When you say "gain access," what you're really talking about is a trojan, rather than a phishing scheme. A phisher is trying to get you to do something like enter your password into a fake form, ala "Sign into this supposed UPS site to track your package"-type fake emails. A trojan on the other hand would be something you are tricked into running that gives unauthorized access to your computer to someone.



It was good to check in with Webroot since you were concerned, but the indication from what I'm reading is that the page failed to load, and you were neither presented with a form in which to enter a password, nor prompted to run an executable. Probably the phishing site in question was already shut down by the time you clicked the link. In any case, WSA itself protects you against either kind of threat, phishing or trojan, and since it didn't pop up and say it found something bad, the indication is that there was nothing bad there to protect you from. Plus, support took a look for you as well. I think you can rest assured that you don't need to worry about it. That's what you've got Webroot for 😉
Userlevel 7
Badge +56
Hello rjh and Welcome to the Webroot Community Forums.

 

No you should be fine only if the page opened and you put in your personal information and details that's how one is affected by Phishing emails and the Fake Websites because of them! Here is some great info: http://en.wikipedia.org/wiki/Phishing

 

TH
Userlevel 1
Badge +3
Thank You...
Userlevel 1
Badge +3
Thank You.
Userlevel 7
Badge +56
Your very Welcome. ;)

 

TH

 

 
Userlevel 7
The following is a update on Phishing

(The psychology of phishing)

"Comment"  Interesting read on one of the biggest security issues today, Phishing emails are more sophisticated and complex....what makes us vulnerable humans are conditioned to click on links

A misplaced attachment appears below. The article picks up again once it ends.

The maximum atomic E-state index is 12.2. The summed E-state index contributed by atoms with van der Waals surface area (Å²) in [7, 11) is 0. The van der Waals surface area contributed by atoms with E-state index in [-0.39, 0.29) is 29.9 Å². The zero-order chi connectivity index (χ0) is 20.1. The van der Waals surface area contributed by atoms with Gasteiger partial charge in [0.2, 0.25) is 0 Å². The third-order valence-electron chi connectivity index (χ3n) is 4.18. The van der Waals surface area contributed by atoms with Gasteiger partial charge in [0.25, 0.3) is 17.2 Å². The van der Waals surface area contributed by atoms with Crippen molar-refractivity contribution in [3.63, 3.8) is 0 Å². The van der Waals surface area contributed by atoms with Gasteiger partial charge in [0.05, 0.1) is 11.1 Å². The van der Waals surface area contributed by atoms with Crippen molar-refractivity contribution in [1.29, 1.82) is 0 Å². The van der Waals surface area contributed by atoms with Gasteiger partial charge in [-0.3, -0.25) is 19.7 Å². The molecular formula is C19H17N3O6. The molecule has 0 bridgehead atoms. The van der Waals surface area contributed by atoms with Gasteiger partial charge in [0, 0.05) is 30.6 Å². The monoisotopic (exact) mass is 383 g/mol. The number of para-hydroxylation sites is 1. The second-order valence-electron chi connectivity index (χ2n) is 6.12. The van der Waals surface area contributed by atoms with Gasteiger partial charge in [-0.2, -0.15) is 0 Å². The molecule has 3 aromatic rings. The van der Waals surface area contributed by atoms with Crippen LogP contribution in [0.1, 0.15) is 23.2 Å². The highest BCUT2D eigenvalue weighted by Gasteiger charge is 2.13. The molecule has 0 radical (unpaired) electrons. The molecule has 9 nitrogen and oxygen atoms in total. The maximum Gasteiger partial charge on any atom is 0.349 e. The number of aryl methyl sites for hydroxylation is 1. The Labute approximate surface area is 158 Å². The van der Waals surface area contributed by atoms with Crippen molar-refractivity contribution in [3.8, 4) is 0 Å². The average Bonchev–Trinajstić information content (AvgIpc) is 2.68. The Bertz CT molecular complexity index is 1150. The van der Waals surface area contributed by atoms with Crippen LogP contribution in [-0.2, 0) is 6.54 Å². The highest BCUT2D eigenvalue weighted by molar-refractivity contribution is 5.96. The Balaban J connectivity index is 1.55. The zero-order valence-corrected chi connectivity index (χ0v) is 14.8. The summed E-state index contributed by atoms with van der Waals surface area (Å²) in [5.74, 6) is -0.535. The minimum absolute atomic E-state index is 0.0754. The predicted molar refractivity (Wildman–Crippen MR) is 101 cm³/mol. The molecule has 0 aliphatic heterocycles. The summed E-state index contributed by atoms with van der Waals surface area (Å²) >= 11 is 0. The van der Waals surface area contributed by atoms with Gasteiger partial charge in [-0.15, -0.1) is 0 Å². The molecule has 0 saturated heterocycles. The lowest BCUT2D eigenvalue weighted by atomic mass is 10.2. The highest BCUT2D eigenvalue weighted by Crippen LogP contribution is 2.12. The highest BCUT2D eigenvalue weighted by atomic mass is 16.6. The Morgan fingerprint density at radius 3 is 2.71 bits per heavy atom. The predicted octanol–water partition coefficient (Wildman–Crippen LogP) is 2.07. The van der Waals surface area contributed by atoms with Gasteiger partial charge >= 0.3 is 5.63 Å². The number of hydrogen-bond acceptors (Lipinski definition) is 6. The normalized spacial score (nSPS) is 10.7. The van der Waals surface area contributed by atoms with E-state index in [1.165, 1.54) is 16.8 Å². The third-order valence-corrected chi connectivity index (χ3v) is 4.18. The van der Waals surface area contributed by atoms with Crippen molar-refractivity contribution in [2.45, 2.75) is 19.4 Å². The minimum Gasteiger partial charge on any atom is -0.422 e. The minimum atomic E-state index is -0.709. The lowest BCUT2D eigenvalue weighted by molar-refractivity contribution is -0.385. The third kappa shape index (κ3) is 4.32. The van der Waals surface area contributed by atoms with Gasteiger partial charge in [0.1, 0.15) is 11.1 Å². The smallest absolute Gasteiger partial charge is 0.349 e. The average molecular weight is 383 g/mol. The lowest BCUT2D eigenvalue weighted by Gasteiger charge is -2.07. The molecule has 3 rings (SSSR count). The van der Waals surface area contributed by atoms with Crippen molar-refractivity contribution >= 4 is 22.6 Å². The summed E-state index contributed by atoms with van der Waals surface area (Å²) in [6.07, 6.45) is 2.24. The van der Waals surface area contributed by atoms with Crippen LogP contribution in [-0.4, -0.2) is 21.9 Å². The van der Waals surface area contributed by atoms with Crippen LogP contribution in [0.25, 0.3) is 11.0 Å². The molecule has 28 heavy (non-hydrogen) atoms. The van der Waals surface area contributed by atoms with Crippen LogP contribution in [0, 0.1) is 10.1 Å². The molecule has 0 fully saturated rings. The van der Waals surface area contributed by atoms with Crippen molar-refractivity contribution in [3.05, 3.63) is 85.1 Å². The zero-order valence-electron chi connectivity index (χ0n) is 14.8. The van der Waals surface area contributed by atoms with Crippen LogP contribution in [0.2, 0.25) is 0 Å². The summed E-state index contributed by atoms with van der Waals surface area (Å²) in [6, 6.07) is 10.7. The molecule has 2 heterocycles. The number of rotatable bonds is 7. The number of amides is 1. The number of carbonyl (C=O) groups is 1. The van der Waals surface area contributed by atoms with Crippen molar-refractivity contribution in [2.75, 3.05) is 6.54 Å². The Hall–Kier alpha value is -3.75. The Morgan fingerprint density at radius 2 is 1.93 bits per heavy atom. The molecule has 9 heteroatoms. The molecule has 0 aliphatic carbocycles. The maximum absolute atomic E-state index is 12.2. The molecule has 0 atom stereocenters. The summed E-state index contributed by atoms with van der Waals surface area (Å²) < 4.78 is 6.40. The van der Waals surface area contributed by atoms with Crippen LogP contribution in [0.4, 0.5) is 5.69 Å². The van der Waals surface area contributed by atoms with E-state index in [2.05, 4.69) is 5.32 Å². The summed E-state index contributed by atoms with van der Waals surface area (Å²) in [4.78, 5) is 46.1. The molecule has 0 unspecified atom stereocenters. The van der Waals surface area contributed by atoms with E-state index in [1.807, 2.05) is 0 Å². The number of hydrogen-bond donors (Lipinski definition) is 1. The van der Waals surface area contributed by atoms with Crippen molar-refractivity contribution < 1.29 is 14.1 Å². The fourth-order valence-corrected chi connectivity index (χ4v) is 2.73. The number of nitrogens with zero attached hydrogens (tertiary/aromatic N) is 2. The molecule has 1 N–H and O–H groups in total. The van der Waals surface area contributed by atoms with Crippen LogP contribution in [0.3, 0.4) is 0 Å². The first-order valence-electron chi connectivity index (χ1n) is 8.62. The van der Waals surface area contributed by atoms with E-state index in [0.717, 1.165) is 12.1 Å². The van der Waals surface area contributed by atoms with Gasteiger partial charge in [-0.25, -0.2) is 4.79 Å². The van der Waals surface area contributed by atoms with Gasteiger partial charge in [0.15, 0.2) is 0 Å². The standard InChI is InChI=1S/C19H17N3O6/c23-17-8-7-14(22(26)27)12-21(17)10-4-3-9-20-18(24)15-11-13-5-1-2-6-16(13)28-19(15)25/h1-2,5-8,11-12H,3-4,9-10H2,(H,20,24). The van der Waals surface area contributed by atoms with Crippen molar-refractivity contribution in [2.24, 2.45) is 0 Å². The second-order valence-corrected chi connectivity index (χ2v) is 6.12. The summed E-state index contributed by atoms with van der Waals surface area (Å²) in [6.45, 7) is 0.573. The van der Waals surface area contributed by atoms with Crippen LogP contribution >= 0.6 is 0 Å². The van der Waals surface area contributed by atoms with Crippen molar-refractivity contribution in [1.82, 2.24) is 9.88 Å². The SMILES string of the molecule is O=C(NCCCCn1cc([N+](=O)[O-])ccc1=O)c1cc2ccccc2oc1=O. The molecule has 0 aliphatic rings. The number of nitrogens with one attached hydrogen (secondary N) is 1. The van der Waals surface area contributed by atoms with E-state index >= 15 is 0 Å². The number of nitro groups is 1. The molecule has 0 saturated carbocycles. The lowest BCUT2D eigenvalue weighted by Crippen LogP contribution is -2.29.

=================================================================================================

by Mark Sparshott - EMEA Director at Proofpoint - Wednesday, 23 July 2014.

 

Phishing emails are without a doubt one of the biggest security issues consumers and businesses face today. Cybercriminals no longer send out thousands of emails at random hoping to get a handful of hits, today they create highly targeted phishing emails which are tailored to suit their recipients.



While these emails can take more time and effort on the hackers’ side, there is no doubting the fact that provide a much bigger return on investment.



Cybercriminals understand that we are a generation of clickers and they use this to their advantage. They will take the time to create sophisticated phishing emails because they understand that today users can tell-apart spam annoyances from useful email, however they still find it difficult identifying phishing emails, particularly when they are tailored to suit each recipient individually.

 

Help Net Security/ Full Read Here/ http://www.net-security.org/article.php?id=2078